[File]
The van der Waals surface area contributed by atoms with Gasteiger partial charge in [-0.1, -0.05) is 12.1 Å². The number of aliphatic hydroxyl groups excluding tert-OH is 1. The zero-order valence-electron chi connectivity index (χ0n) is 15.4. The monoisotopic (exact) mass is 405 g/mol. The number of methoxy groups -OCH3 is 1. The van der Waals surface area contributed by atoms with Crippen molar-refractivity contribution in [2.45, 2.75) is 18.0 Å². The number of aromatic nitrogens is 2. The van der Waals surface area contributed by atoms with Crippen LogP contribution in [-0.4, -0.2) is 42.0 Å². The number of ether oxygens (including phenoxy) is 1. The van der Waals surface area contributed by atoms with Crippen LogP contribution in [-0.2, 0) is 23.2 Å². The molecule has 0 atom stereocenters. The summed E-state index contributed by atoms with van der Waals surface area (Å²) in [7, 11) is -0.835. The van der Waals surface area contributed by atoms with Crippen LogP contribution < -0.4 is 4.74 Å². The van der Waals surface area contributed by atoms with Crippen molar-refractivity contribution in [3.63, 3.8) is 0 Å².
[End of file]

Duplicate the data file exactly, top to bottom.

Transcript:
The van der Waals surface area contributed by atoms with Gasteiger partial charge in [-0.1, -0.05) is 12.1 Å². The number of aliphatic hydroxyl groups excluding tert-OH is 1. The zero-order valence-electron chi connectivity index (χ0n) is 15.4. The monoisotopic (exact) mass is 405 g/mol. The number of methoxy groups -OCH3 is 1. The van der Waals surface area contributed by atoms with Crippen molar-refractivity contribution in [2.45, 2.75) is 18.0 Å². The number of aromatic nitrogens is 2. The van der Waals surface area contributed by atoms with Crippen LogP contribution in [-0.4, -0.2) is 42.0 Å². The number of ether oxygens (including phenoxy) is 1. The van der Waals surface area contributed by atoms with Crippen LogP contribution in [-0.2, 0) is 23.2 Å². The molecule has 0 atom stereocenters. The summed E-state index contributed by atoms with van der Waals surface area (Å²) in [7, 11) is -0.835. The van der Waals surface area contributed by atoms with Crippen LogP contribution < -0.4 is 4.74 Å². The van der Waals surface area contributed by atoms with Crippen molar-refractivity contribution in [3.63, 3.8) is 0 Å².